Financial Protectionism, M&A Activity, and Shareholder Wealth
This paper examines changes in M&A activity and stock market valuations around a significant law change that increased the protection of some U.S. industries against foreign acquirers. The Foreign Investment and National Security Act of 2007 (FINSA) dramatically increased scrutiny of M&A activity by the Committee on Foreign Investment in the United States (CFIUS) in a large array of U.S. industries. We find that foreign takeovers of FINSA-affected firms declined by 74% relative to our control group of unaffected firms. We further find that FINSA-affected firms lost 0.43% of their value on average ($119.21 billion in total market value) over a three-day window surrounding five events related to the passage and implementation of FINSA. Our findings suggest that financial protectionism, manifested in increased CFIUS scrutiny of M&A activity, harms shareholder wealth through a less liquid market for corporate control.?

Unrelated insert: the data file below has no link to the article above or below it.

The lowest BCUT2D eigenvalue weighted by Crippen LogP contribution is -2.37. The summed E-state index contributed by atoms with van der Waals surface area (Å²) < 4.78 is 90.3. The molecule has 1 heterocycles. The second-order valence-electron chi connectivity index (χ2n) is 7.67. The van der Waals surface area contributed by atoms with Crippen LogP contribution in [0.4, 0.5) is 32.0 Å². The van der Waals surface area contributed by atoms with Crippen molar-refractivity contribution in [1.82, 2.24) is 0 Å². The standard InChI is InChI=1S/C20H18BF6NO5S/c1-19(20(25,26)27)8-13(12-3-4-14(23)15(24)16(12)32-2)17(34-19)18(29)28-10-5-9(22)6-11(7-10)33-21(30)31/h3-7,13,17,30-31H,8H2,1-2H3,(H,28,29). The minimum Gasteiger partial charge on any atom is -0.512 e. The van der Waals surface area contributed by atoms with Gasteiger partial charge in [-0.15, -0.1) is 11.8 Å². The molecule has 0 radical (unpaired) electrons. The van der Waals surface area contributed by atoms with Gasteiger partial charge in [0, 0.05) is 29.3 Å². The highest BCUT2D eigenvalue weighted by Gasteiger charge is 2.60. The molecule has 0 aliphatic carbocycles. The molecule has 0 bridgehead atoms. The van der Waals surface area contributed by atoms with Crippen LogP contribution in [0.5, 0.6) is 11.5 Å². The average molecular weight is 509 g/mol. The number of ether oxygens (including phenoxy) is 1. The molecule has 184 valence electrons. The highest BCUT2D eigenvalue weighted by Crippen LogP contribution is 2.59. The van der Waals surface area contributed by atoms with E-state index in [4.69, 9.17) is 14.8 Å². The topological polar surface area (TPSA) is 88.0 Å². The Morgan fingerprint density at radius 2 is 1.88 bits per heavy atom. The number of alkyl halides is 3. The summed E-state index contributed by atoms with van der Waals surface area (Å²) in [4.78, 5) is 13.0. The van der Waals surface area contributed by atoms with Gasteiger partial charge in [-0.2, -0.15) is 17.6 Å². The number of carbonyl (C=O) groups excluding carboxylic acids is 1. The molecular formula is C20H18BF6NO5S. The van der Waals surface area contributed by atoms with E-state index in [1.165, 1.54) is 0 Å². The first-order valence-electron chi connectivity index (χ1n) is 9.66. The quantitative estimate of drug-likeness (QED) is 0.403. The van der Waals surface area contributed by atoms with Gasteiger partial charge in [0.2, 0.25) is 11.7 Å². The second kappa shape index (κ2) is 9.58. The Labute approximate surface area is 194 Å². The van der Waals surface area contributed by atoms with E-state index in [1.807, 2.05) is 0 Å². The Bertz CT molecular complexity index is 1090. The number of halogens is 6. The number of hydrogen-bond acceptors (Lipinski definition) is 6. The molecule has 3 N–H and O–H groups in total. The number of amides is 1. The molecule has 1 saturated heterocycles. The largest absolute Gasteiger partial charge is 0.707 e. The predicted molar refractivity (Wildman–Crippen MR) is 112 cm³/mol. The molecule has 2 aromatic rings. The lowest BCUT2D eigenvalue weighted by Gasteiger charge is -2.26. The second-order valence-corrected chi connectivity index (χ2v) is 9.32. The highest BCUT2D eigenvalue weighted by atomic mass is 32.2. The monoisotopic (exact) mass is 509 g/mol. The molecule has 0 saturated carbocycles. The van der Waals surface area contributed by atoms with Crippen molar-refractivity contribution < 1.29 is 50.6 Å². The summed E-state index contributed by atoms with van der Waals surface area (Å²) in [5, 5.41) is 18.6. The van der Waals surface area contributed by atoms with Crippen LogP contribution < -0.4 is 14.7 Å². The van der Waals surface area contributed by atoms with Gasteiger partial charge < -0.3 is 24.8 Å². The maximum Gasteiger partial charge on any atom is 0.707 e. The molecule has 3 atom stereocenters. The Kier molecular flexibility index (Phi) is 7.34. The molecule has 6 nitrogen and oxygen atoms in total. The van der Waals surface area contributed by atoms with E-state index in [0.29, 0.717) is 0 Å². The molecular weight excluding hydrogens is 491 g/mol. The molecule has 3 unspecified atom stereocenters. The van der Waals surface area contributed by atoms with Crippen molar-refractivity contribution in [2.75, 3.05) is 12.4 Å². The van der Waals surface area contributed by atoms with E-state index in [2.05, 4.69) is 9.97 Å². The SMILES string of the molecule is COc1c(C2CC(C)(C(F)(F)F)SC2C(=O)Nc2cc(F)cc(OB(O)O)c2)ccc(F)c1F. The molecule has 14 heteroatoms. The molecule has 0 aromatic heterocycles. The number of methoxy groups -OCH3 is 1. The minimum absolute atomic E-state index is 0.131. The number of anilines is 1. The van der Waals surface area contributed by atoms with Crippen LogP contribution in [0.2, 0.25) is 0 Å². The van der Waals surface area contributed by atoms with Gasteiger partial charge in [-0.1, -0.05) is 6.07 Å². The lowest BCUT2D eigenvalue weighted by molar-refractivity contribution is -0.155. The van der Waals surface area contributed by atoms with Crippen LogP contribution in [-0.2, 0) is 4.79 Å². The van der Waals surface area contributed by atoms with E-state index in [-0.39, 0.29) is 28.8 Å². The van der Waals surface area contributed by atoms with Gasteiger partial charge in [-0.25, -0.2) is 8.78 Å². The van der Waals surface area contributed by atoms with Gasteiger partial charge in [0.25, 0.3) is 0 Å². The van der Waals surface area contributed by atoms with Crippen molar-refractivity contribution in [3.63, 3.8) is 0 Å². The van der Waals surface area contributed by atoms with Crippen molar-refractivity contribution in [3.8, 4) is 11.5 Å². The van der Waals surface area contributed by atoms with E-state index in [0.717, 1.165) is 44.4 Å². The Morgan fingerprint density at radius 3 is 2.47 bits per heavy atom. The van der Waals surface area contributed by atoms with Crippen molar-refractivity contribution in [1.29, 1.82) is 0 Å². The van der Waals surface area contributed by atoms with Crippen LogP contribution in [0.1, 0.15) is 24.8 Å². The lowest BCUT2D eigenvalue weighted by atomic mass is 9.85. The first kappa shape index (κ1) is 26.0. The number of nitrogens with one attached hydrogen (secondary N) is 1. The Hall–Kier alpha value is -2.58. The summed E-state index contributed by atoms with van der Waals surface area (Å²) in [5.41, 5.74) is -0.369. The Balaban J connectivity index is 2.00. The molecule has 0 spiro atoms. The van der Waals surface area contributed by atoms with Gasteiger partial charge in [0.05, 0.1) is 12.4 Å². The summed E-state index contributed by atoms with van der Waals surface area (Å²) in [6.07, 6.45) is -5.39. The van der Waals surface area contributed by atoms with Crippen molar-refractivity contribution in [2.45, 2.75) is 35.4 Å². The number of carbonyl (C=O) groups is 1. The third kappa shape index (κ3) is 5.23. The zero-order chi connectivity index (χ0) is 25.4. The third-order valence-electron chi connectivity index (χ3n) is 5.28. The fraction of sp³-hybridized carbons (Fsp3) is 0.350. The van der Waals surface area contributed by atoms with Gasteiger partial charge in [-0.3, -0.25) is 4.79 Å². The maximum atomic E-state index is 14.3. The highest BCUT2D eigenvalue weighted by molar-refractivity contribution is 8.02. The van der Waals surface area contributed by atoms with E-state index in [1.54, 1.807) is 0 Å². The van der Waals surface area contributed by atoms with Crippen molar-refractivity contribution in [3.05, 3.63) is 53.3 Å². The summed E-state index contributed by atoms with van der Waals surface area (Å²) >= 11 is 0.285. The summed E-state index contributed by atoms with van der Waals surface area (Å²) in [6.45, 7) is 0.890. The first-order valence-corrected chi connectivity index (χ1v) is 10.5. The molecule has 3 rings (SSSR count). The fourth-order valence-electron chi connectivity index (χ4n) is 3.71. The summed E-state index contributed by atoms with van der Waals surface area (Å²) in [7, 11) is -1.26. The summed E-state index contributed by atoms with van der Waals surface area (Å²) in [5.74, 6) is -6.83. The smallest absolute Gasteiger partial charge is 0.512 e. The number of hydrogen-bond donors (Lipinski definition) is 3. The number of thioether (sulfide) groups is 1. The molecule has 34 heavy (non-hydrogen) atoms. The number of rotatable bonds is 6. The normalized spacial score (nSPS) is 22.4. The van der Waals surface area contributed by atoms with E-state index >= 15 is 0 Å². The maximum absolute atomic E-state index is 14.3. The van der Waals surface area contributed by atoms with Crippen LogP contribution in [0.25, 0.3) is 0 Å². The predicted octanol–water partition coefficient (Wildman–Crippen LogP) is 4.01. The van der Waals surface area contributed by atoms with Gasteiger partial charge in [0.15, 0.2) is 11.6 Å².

FINSA, protectionist laws, economic nationalism, mergers and acquisitions laws, event study analysis, corporate control
SMU Cox: Finance (Topic)